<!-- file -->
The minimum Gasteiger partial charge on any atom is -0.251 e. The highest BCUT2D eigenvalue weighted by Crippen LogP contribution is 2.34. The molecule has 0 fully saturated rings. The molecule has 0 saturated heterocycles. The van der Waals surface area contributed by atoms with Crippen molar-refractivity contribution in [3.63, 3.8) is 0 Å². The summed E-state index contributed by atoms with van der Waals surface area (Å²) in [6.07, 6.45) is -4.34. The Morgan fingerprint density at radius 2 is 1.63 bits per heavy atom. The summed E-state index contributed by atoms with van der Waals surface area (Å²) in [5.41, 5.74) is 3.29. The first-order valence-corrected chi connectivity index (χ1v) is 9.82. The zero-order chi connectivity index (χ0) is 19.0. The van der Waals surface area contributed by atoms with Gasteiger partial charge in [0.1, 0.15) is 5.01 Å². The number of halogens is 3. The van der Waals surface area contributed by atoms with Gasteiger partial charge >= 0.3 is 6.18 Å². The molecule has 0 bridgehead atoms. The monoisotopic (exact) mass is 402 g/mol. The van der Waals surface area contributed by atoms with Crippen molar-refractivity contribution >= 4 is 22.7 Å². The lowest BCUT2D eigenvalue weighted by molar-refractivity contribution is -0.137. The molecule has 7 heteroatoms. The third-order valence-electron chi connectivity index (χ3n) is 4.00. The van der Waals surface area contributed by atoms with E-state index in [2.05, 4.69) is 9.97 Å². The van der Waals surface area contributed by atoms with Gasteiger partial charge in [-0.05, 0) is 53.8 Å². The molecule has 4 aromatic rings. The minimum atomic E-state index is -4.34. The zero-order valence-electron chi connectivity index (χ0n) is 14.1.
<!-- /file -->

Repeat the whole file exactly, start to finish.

The minimum Gasteiger partial charge on any atom is -0.251 e. The highest BCUT2D eigenvalue weighted by Crippen LogP contribution is 2.34. The molecule has 0 fully saturated rings. The molecule has 0 saturated heterocycles. The van der Waals surface area contributed by atoms with Crippen molar-refractivity contribution in [3.63, 3.8) is 0 Å². The summed E-state index contributed by atoms with van der Waals surface area (Å²) in [6.07, 6.45) is -4.34. The Morgan fingerprint density at radius 2 is 1.63 bits per heavy atom. The summed E-state index contributed by atoms with van der Waals surface area (Å²) in [5.41, 5.74) is 3.29. The first-order valence-corrected chi connectivity index (χ1v) is 9.82. The zero-order chi connectivity index (χ0) is 19.0. The van der Waals surface area contributed by atoms with Gasteiger partial charge in [0.1, 0.15) is 5.01 Å². The number of halogens is 3. The van der Waals surface area contributed by atoms with Gasteiger partial charge >= 0.3 is 6.18 Å². The molecule has 0 bridgehead atoms. The monoisotopic (exact) mass is 402 g/mol. The van der Waals surface area contributed by atoms with Crippen molar-refractivity contribution >= 4 is 22.7 Å². The lowest BCUT2D eigenvalue weighted by molar-refractivity contribution is -0.137. The molecule has 7 heteroatoms. The third-order valence-electron chi connectivity index (χ3n) is 4.00. The van der Waals surface area contributed by atoms with E-state index in [2.05, 4.69) is 9.97 Å². The van der Waals surface area contributed by atoms with Gasteiger partial charge in [-0.05, 0) is 53.8 Å². The molecule has 4 aromatic rings. The minimum atomic E-state index is -4.34. The zero-order valence-electron chi connectivity index (χ0n) is 14.1.